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Human TSCM cell dynamics in vivo are compatible with long-lived immunological memory and stemness

Costa del Amo, Pedro, Beneytez, Julio Lahoz, Boelen, Lies, Ahmed, Raya, Miners, Kelly L., Zhang, Yan, Roger, Laureline, Jones, Rhiannon E., Marraco, Silvia A. Fuertes, Speiser, Daniel E., Baird, Duncan M., Price, David A., Ladell, Kristin, Macallan, Derek and Asquith, Becca 2018. Human TSCM cell dynamics in vivo are compatible with long-lived immunological memory and stemness. PLoS Biology 16 (6) , e2005523. 10.1371/journal.pbio.2005523

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Abstract

Adaptive immunity relies on the generation and maintenance of memory T cells to provide protection against repeated antigen exposure. It has been hypothesised that a self-renewing population of T cells, named stem cell–like memory T (T ) cells, are responsible for maintaining memory. However, it is not clear if the dynamics of T cells in vivo are compatible with this hypothesis. To address this issue, we investigated the dynamics of T cells under physiological conditions in humans in vivo using a multidisciplinary approach that combines mathematical modelling, stable isotope labelling, telomere length analysis, and cross-sectional data from vaccine recipients. We show that, unexpectedly, the average longevity of a T clone is very short (halflife < 1 year, degree of self-renewal = 430 days): far too short to constitute a stem cell population. However, we also find that the T population is comprised of at least 2 kinetically distinct subpopulations that turn over at different rates. Whilst one subpopulation is rapidly replaced (half-life = 5 months) and explains the rapid average turnover of the bulk T population, the half-life of the other T subpopulation is approximately 9 years, consistent with the longevity of the recall response. We also show that this latter population exhibited a high degree of self-renewal, with a cell residing without dying or differentiating for 15% of our lifetime. Finally, although small, the population was not subject to excessive stochasticity. We conclude that the majority of T cells are not stem cell–like but that there is a subpopulation of T cells whose dynamics are compatible with their putative role in the maintenance of T cell memory.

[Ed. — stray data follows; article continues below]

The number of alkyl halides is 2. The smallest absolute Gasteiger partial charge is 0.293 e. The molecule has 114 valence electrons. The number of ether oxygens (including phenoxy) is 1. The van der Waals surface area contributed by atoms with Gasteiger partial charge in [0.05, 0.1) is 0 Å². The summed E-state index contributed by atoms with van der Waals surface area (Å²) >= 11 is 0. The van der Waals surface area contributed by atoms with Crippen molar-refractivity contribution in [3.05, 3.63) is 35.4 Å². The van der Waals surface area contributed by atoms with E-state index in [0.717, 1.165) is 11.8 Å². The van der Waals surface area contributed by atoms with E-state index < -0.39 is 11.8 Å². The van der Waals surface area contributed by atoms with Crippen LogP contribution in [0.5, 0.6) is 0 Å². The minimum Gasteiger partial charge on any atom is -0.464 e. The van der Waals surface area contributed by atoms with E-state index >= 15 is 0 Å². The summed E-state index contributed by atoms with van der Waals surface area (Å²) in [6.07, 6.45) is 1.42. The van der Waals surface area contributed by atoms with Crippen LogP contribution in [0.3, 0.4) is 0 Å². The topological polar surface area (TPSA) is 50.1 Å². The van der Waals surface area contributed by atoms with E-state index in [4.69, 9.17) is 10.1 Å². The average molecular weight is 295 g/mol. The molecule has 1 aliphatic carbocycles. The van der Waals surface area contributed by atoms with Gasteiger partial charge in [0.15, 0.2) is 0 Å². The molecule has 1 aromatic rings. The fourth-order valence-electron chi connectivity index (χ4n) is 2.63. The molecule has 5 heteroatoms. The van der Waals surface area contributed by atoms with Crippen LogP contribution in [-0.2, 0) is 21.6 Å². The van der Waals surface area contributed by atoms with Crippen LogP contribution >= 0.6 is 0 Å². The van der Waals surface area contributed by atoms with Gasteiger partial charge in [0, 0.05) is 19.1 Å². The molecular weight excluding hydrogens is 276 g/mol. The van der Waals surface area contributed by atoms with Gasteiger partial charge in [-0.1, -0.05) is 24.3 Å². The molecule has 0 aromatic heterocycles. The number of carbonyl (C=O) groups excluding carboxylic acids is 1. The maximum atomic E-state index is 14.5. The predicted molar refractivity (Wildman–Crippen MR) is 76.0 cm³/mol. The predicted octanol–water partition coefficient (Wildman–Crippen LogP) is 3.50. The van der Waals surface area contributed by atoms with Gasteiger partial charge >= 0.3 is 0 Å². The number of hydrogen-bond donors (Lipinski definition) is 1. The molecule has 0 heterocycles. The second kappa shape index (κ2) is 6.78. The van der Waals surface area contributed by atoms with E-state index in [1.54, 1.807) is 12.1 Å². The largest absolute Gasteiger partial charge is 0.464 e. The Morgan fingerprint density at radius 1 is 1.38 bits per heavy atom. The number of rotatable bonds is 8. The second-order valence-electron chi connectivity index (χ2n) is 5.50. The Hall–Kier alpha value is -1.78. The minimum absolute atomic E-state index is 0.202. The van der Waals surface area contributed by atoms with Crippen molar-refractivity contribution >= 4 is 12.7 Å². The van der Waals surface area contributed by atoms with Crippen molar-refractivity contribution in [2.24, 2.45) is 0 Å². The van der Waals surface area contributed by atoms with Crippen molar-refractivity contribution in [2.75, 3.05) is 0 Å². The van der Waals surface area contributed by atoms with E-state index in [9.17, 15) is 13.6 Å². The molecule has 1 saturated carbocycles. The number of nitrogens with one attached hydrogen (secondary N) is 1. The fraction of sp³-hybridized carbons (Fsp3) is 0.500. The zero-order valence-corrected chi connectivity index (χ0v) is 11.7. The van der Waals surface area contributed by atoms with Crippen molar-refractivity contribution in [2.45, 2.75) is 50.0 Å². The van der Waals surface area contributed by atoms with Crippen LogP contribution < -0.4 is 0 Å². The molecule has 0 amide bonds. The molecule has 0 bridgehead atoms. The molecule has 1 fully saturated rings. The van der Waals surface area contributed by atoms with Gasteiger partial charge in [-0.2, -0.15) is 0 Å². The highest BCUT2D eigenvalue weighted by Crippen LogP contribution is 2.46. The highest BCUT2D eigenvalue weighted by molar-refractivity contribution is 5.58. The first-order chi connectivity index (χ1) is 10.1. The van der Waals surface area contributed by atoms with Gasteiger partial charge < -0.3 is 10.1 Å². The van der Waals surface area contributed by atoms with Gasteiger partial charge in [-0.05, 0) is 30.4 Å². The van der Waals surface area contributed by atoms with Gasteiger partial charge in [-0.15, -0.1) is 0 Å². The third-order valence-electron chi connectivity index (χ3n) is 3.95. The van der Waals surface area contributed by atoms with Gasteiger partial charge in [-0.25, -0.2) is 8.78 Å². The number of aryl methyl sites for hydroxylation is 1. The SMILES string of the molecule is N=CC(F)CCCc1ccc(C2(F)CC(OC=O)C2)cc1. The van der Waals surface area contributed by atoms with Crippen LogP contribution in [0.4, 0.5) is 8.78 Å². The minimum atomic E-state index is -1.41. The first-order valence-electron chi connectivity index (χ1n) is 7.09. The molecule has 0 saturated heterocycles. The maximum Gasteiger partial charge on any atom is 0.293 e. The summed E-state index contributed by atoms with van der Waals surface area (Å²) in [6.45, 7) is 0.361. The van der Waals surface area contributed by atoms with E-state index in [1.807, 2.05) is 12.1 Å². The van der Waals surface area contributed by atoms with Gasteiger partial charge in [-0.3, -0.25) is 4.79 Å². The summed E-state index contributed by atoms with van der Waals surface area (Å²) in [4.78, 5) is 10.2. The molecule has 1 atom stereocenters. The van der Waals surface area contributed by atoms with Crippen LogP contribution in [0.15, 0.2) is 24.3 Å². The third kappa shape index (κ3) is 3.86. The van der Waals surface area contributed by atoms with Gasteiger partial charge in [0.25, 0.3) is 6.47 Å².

Item Type: Article
Date Type: Publication
Status: Published
Schools: Medicine
Publisher: Public Library of Science
ISSN: 1545-7885
Funders: Wellcome Trust
Date of First Compliant Deposit: 29 June 2018
Date of Acceptance: 8 June 2018
Last Modified: 29 May 2019 23:20
URI: http://orca.cf.ac.uk/id/eprint/112871

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